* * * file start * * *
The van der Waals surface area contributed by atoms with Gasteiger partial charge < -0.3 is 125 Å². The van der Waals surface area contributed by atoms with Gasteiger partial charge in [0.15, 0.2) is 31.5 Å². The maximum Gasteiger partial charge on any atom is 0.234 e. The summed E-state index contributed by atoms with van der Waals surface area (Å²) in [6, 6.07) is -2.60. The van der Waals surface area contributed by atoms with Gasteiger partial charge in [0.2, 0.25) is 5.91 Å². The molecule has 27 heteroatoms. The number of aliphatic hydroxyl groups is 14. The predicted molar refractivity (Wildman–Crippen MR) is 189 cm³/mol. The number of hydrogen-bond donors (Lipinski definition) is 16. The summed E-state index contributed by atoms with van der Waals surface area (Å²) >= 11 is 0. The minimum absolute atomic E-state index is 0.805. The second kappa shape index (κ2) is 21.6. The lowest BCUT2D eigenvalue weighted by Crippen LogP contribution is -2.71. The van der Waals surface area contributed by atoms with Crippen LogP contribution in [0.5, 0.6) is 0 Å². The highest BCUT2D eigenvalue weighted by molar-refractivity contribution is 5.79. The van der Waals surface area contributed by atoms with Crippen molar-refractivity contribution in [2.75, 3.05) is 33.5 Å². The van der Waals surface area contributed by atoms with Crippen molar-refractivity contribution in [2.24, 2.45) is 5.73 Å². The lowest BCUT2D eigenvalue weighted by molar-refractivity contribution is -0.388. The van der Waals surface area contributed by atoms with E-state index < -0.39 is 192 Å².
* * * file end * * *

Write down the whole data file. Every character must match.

The van der Waals surface area contributed by atoms with Gasteiger partial charge < -0.3 is 125 Å². The van der Waals surface area contributed by atoms with Gasteiger partial charge in [0.15, 0.2) is 31.5 Å². The maximum Gasteiger partial charge on any atom is 0.234 e. The summed E-state index contributed by atoms with van der Waals surface area (Å²) in [6, 6.07) is -2.60. The van der Waals surface area contributed by atoms with Gasteiger partial charge in [0.2, 0.25) is 5.91 Å². The molecule has 27 heteroatoms. The number of aliphatic hydroxyl groups is 14. The predicted molar refractivity (Wildman–Crippen MR) is 189 cm³/mol. The number of hydrogen-bond donors (Lipinski definition) is 16. The summed E-state index contributed by atoms with van der Waals surface area (Å²) >= 11 is 0. The minimum absolute atomic E-state index is 0.805. The second kappa shape index (κ2) is 21.6. The lowest BCUT2D eigenvalue weighted by Crippen LogP contribution is -2.71. The van der Waals surface area contributed by atoms with Crippen LogP contribution in [0.5, 0.6) is 0 Å². The highest BCUT2D eigenvalue weighted by molar-refractivity contribution is 5.79. The van der Waals surface area contributed by atoms with Crippen molar-refractivity contribution in [2.75, 3.05) is 33.5 Å². The van der Waals surface area contributed by atoms with Crippen molar-refractivity contribution in [2.24, 2.45) is 5.73 Å². The lowest BCUT2D eigenvalue weighted by molar-refractivity contribution is -0.388. The van der Waals surface area contributed by atoms with E-state index < -0.39 is 192 Å².